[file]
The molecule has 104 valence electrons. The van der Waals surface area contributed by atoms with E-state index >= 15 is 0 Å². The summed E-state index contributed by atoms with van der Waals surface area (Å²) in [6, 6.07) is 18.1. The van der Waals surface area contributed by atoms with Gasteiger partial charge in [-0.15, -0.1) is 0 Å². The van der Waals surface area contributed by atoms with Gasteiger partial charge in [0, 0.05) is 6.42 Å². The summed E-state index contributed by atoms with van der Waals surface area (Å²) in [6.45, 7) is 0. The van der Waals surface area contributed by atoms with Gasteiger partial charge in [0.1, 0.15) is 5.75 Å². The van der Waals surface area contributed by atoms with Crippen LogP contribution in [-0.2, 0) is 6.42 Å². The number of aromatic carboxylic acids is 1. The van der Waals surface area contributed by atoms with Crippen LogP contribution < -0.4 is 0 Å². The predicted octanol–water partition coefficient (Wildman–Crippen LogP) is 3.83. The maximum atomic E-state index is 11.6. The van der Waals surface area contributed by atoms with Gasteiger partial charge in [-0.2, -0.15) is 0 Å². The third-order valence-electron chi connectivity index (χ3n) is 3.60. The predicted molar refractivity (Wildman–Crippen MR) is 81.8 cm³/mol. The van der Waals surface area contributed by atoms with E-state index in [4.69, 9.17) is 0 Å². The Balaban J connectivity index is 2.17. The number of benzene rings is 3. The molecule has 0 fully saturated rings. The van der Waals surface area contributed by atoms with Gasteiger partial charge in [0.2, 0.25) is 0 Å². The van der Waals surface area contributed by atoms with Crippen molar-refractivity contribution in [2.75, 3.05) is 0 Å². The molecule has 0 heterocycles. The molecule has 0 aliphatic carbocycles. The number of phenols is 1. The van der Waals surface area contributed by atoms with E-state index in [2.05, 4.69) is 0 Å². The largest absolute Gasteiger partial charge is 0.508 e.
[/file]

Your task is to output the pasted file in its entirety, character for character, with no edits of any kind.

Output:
The molecule has 104 valence electrons. The van der Waals surface area contributed by atoms with E-state index >= 15 is 0 Å². The summed E-state index contributed by atoms with van der Waals surface area (Å²) in [6, 6.07) is 18.1. The van der Waals surface area contributed by atoms with Gasteiger partial charge in [-0.15, -0.1) is 0 Å². The van der Waals surface area contributed by atoms with Gasteiger partial charge in [0, 0.05) is 6.42 Å². The summed E-state index contributed by atoms with van der Waals surface area (Å²) in [6.45, 7) is 0. The van der Waals surface area contributed by atoms with Gasteiger partial charge in [0.1, 0.15) is 5.75 Å². The van der Waals surface area contributed by atoms with Crippen LogP contribution in [-0.2, 0) is 6.42 Å². The number of aromatic carboxylic acids is 1. The van der Waals surface area contributed by atoms with Crippen LogP contribution < -0.4 is 0 Å². The predicted octanol–water partition coefficient (Wildman–Crippen LogP) is 3.83. The maximum atomic E-state index is 11.6. The van der Waals surface area contributed by atoms with Gasteiger partial charge in [-0.2, -0.15) is 0 Å². The third-order valence-electron chi connectivity index (χ3n) is 3.60. The predicted molar refractivity (Wildman–Crippen MR) is 81.8 cm³/mol. The van der Waals surface area contributed by atoms with E-state index in [4.69, 9.17) is 0 Å². The Balaban J connectivity index is 2.17. The number of benzene rings is 3. The molecule has 0 fully saturated rings. The van der Waals surface area contributed by atoms with Gasteiger partial charge in [0.2, 0.25) is 0 Å². The van der Waals surface area contributed by atoms with Crippen molar-refractivity contribution in [2.75, 3.05) is 0 Å². The molecule has 0 heterocycles. The molecule has 0 aliphatic carbocycles. The number of phenols is 1. The van der Waals surface area contributed by atoms with E-state index in [2.05, 4.69) is 0 Å². The largest absolute Gasteiger partial charge is 0.508 e.